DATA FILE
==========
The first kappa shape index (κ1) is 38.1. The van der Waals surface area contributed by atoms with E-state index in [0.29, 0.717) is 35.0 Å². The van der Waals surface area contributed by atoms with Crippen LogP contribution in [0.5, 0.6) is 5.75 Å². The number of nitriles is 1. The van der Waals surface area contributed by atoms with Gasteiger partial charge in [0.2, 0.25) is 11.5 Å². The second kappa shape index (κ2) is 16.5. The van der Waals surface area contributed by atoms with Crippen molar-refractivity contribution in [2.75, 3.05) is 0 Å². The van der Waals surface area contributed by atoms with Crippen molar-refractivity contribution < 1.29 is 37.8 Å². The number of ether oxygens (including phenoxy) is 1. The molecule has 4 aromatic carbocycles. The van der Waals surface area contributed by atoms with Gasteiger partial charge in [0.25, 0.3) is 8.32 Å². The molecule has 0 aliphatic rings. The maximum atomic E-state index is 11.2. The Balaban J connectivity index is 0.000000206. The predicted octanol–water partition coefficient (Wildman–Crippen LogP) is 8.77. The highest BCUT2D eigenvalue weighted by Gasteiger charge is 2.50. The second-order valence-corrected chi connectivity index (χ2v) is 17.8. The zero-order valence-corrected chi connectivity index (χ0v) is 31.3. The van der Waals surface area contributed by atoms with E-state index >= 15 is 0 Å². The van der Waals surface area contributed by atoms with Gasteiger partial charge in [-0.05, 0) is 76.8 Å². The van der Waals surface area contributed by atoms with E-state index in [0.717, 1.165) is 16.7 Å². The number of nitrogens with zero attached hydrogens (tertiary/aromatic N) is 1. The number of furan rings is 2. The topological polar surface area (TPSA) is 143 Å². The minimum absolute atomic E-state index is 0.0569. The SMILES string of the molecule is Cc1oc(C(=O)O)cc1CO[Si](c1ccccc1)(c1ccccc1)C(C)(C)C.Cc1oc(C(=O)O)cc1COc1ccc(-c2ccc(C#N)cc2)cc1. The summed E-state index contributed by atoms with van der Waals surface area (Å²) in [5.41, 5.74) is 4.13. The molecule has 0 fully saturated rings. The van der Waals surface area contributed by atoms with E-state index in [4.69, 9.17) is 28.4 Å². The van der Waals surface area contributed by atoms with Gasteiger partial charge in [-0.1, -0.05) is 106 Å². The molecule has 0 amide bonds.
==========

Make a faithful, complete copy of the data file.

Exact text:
The first kappa shape index (κ1) is 38.1. The van der Waals surface area contributed by atoms with E-state index in [0.29, 0.717) is 35.0 Å². The van der Waals surface area contributed by atoms with Crippen LogP contribution in [0.5, 0.6) is 5.75 Å². The number of nitriles is 1. The van der Waals surface area contributed by atoms with Gasteiger partial charge in [0.2, 0.25) is 11.5 Å². The second kappa shape index (κ2) is 16.5. The van der Waals surface area contributed by atoms with Crippen molar-refractivity contribution in [2.75, 3.05) is 0 Å². The van der Waals surface area contributed by atoms with Crippen molar-refractivity contribution < 1.29 is 37.8 Å². The number of ether oxygens (including phenoxy) is 1. The molecule has 4 aromatic carbocycles. The van der Waals surface area contributed by atoms with Gasteiger partial charge in [0.25, 0.3) is 8.32 Å². The molecule has 0 aliphatic rings. The maximum atomic E-state index is 11.2. The Balaban J connectivity index is 0.000000206. The predicted octanol–water partition coefficient (Wildman–Crippen LogP) is 8.77. The highest BCUT2D eigenvalue weighted by Gasteiger charge is 2.50. The second-order valence-corrected chi connectivity index (χ2v) is 17.8. The zero-order valence-corrected chi connectivity index (χ0v) is 31.3. The van der Waals surface area contributed by atoms with E-state index >= 15 is 0 Å². The van der Waals surface area contributed by atoms with Gasteiger partial charge in [-0.05, 0) is 76.8 Å². The van der Waals surface area contributed by atoms with E-state index in [0.717, 1.165) is 16.7 Å². The number of nitrogens with zero attached hydrogens (tertiary/aromatic N) is 1. The number of furan rings is 2. The topological polar surface area (TPSA) is 143 Å². The minimum absolute atomic E-state index is 0.0569. The SMILES string of the molecule is Cc1oc(C(=O)O)cc1CO[Si](c1ccccc1)(c1ccccc1)C(C)(C)C.Cc1oc(C(=O)O)cc1COc1ccc(-c2ccc(C#N)cc2)cc1. The summed E-state index contributed by atoms with van der Waals surface area (Å²) in [5.41, 5.74) is 4.13. The molecule has 0 fully saturated rings. The van der Waals surface area contributed by atoms with E-state index in [4.69, 9.17) is 28.4 Å². The van der Waals surface area contributed by atoms with Gasteiger partial charge in [-0.1, -0.05) is 106 Å². The molecule has 0 amide bonds.